Coronavirus: UK lockdown extended for 'at least' three weeks

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Media captionDominic Raab: “The current measures must remain in place for at least the next three weeks”

Lockdown restrictions in the UK will continue for “at least” another three weeks as it tackles the coronavirus outbreak, Dominic Raab has said.

The foreign secretary told the daily No 10 briefing that a review had concluded relaxing the measures now would risk harming public health and the economy.

“We still don’t have the infection rate down as far as we need to,” he said.

It comes as the UK recorded another 861 coronavirus deaths in hospital, taking the total to 13,729.

Strict limits on daily life – such as requiring people to stay at home, shutting many businesses and preventing gatherings of more than two people – were introduced on 23 March, as the government tried to limit the spread of coronavirus.

Ministers are required by law to assess whether the rules are working, based on expert advice, every three weeks.

Mr Raab, deputising for Prime Minister Boris Johnson as he recovers from the illness, said: “There is light at the end of the tunnel but we are now at both a delicate and a dangerous stage in this pandemic.

“If we rush to relax the measures that we have in place we would risk wasting all the sacrifices and all the progress that has been made.

“That would risk a quick return to another lockdown with all the threat to life that a second peak to the virus would bring and all the economic damage that a second lockdown would carry.”

Mr Raab said the review concluded that the measures were working, but there was evidence the infection was spreading in hospitals and care homes.

He said five conditions needed to be met before the lockdown was eased:

  • Making sure the NHS could cope
  • A “sustained and consistent” fall in the daily death rate
  • Reliable data showing the rate of infection was decreasing to “manageable levels”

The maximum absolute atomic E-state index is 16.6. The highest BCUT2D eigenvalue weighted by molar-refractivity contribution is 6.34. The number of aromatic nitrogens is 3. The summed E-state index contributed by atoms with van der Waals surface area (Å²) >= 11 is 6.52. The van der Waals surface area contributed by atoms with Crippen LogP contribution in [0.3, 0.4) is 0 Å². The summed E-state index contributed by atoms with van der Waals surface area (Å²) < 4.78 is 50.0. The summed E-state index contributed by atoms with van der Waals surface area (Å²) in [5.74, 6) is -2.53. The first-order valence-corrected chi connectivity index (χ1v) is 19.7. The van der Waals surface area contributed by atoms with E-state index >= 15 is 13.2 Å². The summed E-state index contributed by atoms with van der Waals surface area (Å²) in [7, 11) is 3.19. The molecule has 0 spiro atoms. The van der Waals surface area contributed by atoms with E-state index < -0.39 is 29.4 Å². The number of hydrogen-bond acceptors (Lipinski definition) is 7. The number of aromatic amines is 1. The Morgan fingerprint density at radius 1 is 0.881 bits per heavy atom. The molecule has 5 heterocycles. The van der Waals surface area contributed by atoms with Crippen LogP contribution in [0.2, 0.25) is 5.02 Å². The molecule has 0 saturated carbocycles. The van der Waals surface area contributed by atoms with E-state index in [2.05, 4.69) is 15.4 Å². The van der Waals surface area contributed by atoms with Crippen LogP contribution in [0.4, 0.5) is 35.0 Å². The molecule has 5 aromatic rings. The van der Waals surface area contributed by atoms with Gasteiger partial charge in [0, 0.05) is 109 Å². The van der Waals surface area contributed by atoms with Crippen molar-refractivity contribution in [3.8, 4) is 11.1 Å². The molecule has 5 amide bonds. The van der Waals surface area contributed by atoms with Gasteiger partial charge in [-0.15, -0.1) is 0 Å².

• Ensuring the supply of tests and Personal Protective Equipment (PPE) could meet future demand
  • Being confident any adjustments would not risk a second peak

He said he could not provide a definitive timeline, but said the prime minister’s warning at the outset of the epidemic that it would take about three months to come through the peak still applied.

“We know it is rough going. Every time I come to this lectern and read out the grim toll, I walk away and think of their sons and daughters going through this right now, their brothers, sisters, grandchildren, all those left behind,” Mr Raab said.

“It makes this government focus even harder on what we must do and I know together, united, we must keep up this national effort.”

‘Way out is staggered, gradual and cautious’

It isn’t a surprise. But it is hugely significant for every single person in this country. The lockdown measures will go on for at least another three weeks.

Ministers from devolved administrations across the UK have agreed that as a united way forward. The PM’s deputy, Dominic Raab, said that we’ve sacrificed too much to ease up now.

And while ministers in Westminster have been very reluctant to talk about a future exit strategy – for fear it could distract from its core “stay at home” message – the foreign secretary did nod to how we could, in future, see measures relaxed in some areas while potentially strengthening them in others.

That may not sound like a lot of detail but it is possible to start tentatively piecing this exit strategy puzzle together. It’s important to say things could change as more information comes to light.

But, as things stand, it seems that the route out of this will be staggered, gradual and cautious.

The government’s clear and ongoing priority will be to avoid overwhelming the NHS. Increased testing will be an essential part of tackling the infection. And meanwhile the country, and indeed the world, waits for what appears to be the ultimate way out – a vaccine.

With Labour calling on the government to publish plans for easing the lockdown, Mr Raab said they were being as “open as we responsibly can” but they could not “prejudge” the evidence that their scientific advisers would consider at the next review in three weeks’ time.

Labour leader Sir Keir Starmer said “the government is right” to extend the restrictions but he said any exit strategy would require mass testing in the community and it was “struggling” to reach its target of 100,000 tests a day by the end of April.